Do you recall my post Detailed SIEM Use Case Example? I described one SIEM use case in depth, and mentioned that a lot of aspiring SIEM users are looking for “top use cases” to implement. Of course, the honest answer to “What are the best SIEM use cases?” must always be “it depends on your risks and priorities” (and your threat assessment), but in fact one may be able to identify the popular use cases, implemented successfully by many. Before I get to them, I want to once again say: you need to do what YOU need to do, not necessarily what your peers are doing.
With that that long preface, here are some of the common SIEM use cases that would make my “top list”:
- Authentication tracking and account compromise detection; admin and user tracking [this is the very use case that I detail in that post]
- Compromised- and infected-system tracking; malware detection by using outbound firewall logs, NIPS alerts and Web proxy logs, as well as internal connectivity logs, network flows, etc
- Validating intrusion detection system/intrusion prevention system (IDS/IPS) alerts by using vulnerability data and other context data about the assets collected in the SIEM [while some say “this is so 2002”, this use case is still here in its modern form of using SIEM for “context-enabling” various alerts]
- Monitoring for suspicious outbound connectivity and data transfers by using firewall logs, Web proxy logs and network flows; detecting exfiltration and other suspicious external connectivity
- Tracking system changes and other administrative actions across internal systems and matching them to allowed policy; detecting violations of various internal policies, etc [and, yes, even the classic “root access from an unknown IP in a foreign country at 3AM, leading to system changes” sits here as well]
- Tracking of Web application attacks and their consequences by using Web server, WAF and application server logs; detecting attempts to compromise and abuse web applications by combining logs from different components.
Note that I am leaving the use cases around log search (“type an IP, see logs from all systems related to it”) and basic incident investigations aside, because, frankly, they don’t really require a SIEM – a nice indexed pile of logs would do.
What makes them the top starter use cases? Reasons include:
- The necessary logs are easy to collect; they are supported by most SIEM tools [normalized and categorized for easy correlation]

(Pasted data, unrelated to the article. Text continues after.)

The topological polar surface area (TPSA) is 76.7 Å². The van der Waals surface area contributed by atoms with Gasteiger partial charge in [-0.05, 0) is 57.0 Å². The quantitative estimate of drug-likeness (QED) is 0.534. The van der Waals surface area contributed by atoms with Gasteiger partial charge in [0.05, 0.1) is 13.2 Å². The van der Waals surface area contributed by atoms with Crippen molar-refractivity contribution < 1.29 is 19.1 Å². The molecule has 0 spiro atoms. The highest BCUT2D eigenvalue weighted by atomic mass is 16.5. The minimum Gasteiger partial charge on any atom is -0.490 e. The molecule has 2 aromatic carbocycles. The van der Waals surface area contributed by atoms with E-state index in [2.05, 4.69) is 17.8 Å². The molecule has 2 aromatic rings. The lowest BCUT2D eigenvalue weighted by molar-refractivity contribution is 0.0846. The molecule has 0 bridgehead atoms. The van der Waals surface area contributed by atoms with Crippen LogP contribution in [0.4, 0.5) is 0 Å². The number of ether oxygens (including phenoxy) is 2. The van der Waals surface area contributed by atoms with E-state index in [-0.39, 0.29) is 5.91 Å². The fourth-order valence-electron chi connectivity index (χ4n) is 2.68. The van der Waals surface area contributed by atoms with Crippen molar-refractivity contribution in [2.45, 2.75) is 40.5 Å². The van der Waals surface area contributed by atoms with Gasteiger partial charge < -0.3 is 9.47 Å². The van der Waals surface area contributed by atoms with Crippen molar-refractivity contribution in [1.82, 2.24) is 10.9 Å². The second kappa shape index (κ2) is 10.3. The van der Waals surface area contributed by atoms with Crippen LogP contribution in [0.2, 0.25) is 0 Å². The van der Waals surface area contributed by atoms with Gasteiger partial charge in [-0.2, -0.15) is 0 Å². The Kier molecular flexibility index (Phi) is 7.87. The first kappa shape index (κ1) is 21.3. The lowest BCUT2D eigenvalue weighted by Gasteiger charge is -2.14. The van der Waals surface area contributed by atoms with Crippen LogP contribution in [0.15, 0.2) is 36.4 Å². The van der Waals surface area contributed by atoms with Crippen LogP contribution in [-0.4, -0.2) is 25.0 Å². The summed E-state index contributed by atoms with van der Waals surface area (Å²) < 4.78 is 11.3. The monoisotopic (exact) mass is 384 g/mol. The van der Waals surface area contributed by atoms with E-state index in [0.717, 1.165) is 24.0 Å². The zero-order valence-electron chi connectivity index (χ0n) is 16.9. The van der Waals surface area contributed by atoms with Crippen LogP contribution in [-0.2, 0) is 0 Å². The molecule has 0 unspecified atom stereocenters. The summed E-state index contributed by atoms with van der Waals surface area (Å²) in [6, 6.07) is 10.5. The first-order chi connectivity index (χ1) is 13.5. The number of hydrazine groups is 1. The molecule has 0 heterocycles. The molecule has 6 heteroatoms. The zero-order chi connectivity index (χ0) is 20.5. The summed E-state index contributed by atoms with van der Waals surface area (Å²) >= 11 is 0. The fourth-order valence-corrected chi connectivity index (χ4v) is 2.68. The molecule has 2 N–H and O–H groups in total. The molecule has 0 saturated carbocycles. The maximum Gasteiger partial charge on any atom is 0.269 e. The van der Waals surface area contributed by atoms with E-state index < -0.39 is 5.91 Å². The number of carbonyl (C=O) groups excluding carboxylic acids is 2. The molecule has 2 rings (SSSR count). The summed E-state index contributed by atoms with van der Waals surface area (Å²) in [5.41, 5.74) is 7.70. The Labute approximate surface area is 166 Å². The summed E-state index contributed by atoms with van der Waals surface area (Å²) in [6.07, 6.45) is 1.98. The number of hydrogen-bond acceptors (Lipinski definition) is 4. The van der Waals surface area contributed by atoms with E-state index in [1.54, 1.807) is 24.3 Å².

- Canned rules are often included in top products to enable these with minimal site customization
- Easy analysis of alerts requires only basic SIEM operational processes
- Using SIEM for these “clear and present” dangers has value for most organizations
- These allow the SIEM operators to learn and gain experience and then go do more fun things with their SIEM
Select recent blog posts related to SIEM:
- Back to SIEM Research!
- SIEM Webinar Questions – Answered
- How to Use Threat Intelligence with Your SIEM?
- Detailed SIEM Use Case Example
- On “Output-driven” SIEM
- On SIEM Maturity Scale and Maybe On CMM Too
- On SIEM Deployment Evolution
- On People Running SIEM
- On SIEM Processes/Practices
- On Large-scale SIEM Architecture
Read Complimentary Relevant Research
Five Golden Rules for Creating Effective Security Policy
Policy writing is a risk communication exercise that is frequently performed by people who lack the skills needed to create good security...
View Relevant Webinars
Identity Proofing for Secure Payments
Data privacy is dead. Web application security continues to fail, resulting in the numerous data breaches seen over the past three to...
Comments or opinions expressed on this blog are those of the individual contributors only, and do not necessarily represent the views of Gartner, Inc. or its management. Readers may copy and redistribute blog postings on other blogs, or otherwise for private, non-commercial or journalistic purposes, with attribution to Gartner. This content may not be used for any other purposes in any other formats or media. The content on this blog is provided on an "as-is" basis. Gartner shall not be liable for any damages whatsoever arising out of the content or use of this blog.